Client side encryption in OneDrive, via existing NTFS encryption
NTFS should be extended with an API to access files and folders in encrypted format (it already has API for the decrypted format, since decryption is automatic and transparent).
Then OneDrive could use the NTFS-encrypted raw format to upload data to cloud. This would enable client side encryption with very little investment from Microsoft with huge business advantages:
- support for client side encryption, transparently, on FS level
- support for upload changes only, since only the changed files are uploaded, i.e. no need for containers just to encrypt files
- very little investment is needed
Encryption should be based at least on the following options:
- simple PIN (no keyfiles)
- password (no keyfiles)
- keyfile + password
- possibly others
We currently support uploading and sync for encrypted files today but appreciate your suggestion on this approach.
This needs to be implemented. This is an incredibly simple fix and will solve ALL the "Let me encrypt my files at rest before uploading to the cloud" requests! Honestly, I can't see how the Dev gave the response he gave. Either he doesn't understand the question, or there's other reasons MS doesn't want us to have our data encrypted at rest WITH OUR OWN KEYS. I'd love to ditch my encrypted VHD file which is clumsy and is worse for me and MS.
I had encrypted the OneDrive folder (which resided in my profile) as Michael did and had the same results. When I synced the files were not encrypted anymore.
However when I encrypted my whole profile, then when I synced OneDrive, the files were encrypted locally.
Sundeep Singh Basra commented
Or something like Encrypt the Onedrive Cache locally on the drive.
Bram Vlasblom commented
On computers where multiple users log on the entire OneDrive cache is accessibele for local administrators. Please add a Group Policy to enable EFS encryption on the OneDrive cache. We use OneDrive for Business as replacement for the Offline Files feature. Offline Files has a encryption Group Policy with EFS which we used before. OneDrive for Business should have such a feature for Enterprise computers.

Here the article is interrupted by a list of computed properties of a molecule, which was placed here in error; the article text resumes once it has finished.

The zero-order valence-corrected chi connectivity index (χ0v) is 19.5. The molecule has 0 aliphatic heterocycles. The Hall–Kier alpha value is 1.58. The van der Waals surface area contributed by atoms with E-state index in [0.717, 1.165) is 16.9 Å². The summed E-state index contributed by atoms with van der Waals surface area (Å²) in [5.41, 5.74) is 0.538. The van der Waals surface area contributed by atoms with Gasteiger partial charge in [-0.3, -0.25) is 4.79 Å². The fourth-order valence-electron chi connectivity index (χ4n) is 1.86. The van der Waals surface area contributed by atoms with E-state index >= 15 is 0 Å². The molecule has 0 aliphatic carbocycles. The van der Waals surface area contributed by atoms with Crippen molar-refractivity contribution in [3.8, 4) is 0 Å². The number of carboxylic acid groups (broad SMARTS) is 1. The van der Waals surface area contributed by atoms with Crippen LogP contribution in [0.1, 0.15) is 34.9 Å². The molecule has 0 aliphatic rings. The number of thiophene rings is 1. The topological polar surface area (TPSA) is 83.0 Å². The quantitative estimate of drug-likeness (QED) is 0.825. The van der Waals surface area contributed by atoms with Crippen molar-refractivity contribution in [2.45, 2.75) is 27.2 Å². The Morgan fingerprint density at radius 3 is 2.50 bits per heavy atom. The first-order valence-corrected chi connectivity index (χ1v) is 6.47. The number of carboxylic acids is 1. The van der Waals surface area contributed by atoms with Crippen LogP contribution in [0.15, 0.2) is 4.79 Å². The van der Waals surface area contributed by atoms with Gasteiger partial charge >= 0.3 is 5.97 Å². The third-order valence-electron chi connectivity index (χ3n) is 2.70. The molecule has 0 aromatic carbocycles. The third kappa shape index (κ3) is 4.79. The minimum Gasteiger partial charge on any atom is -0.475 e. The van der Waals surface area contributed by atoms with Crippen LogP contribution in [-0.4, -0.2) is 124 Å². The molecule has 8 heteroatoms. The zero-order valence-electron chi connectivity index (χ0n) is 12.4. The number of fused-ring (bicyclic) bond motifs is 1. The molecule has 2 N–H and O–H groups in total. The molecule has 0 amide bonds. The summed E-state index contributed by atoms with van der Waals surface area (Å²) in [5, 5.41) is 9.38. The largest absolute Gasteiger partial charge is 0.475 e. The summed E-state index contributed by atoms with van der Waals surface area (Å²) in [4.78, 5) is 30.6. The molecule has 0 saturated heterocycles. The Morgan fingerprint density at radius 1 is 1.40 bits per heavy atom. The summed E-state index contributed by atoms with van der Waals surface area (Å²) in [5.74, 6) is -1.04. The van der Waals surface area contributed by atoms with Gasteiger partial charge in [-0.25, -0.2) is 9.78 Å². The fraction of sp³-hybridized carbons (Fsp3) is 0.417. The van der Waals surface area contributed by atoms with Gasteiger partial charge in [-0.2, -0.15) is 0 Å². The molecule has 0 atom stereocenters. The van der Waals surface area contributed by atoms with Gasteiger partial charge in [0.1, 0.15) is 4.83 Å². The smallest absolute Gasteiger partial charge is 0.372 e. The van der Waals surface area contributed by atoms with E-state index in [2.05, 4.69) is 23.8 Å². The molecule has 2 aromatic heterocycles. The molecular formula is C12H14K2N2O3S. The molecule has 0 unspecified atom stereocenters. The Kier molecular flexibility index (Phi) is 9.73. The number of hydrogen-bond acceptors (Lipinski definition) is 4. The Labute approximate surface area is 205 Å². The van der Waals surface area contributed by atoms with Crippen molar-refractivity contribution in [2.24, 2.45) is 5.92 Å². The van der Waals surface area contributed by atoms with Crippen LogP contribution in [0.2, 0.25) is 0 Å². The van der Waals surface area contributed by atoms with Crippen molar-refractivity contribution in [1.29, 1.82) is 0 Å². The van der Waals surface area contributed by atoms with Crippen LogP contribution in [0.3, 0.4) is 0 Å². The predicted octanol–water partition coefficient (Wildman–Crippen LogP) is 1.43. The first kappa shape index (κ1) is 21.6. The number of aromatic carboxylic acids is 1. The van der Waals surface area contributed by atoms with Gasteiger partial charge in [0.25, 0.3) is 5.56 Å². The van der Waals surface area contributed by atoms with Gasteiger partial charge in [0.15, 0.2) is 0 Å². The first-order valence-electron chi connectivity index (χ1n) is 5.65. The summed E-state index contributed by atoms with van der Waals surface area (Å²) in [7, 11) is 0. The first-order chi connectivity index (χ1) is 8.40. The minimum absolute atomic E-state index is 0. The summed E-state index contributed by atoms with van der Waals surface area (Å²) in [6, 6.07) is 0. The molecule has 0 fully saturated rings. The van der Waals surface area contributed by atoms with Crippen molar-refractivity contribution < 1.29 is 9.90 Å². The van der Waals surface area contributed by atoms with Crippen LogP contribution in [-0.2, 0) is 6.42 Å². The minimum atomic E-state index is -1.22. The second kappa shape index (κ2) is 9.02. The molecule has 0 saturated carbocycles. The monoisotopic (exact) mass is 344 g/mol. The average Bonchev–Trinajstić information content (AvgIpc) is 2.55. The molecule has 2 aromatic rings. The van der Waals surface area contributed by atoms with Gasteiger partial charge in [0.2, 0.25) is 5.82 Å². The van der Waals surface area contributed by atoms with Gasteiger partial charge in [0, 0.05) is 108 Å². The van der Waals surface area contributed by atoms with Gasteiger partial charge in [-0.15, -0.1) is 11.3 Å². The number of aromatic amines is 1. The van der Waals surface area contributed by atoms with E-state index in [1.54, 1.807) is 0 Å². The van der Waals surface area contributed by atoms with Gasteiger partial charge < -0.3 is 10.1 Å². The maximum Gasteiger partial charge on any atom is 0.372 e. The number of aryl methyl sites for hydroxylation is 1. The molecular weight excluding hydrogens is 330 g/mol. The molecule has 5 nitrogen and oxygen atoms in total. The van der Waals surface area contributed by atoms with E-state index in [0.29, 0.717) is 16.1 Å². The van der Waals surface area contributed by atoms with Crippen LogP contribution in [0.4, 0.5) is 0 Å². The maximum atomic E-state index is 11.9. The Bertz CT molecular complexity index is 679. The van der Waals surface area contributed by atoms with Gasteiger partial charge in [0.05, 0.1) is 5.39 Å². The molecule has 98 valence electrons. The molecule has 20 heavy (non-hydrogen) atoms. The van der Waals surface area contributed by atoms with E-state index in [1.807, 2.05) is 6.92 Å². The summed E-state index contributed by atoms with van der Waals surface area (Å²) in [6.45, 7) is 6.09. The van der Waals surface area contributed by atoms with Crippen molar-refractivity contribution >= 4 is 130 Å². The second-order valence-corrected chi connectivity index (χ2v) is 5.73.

I encrypt my OneDrive folders on my PC using EFS, because it is a shared computer. When OneDrive syncs and copies new files to those folders, the new files are NOT EFS encrypted. I need to go back and manually select the new synced files and encrypt them. This seems like a bug, since copying files to those directories any other way results in them automatically being encrypted. I'm not asking for cloud side encryption, I just want newly synced files to be encrypted locally.
Just a heads up
I know Google drive is different animal etc etc. \
However if I try to access synced files in Google drive folder under user's profile (C:\users\test\Google drive) with my local admin account I CANNOT get access contrary to OneDrive for business - with your admin account you can actually open any folder in other user's profile ( including C:\users\test\OneDrive).
So with 2 words - if someone steal Windows machine and get local admin rights - your OneDrive files will be compromised but not your Google Drive files.
Please ensure that OneDrive encrypts files added into a folder where the folder is encrypted.
yes nice build in perfect
I would like to see whole disk encryption as a requirement to install the app. When the installer runs it should be able to check the machine to see if the disk is encrypted, if so allow the install. If the drive is not encrypted give the user the choice to enable bit locker and continue the install or quit the install if they don't want to encrypt. The process should be very transparent to the user.
There should also be an admin page in office365 that would let administrators see what devices the user has installed OneDrive for Business. This page could also display the encryptions status of each device. Make it like a policy compliance, similar to active sync devices. Maybe quarantine devices that don't meet the set policy.
There needs to be more control for OneDrive for Business to be a success. Just letting a user download and install this on their home PC with no way to control the data just wont work.
Would Office Online still be able to edit Office or other files or would it be restricted to the machine it was encrypted on?
Michael Parlette commented
maybe start with the business side of things? impress me guys. Thanks for your time.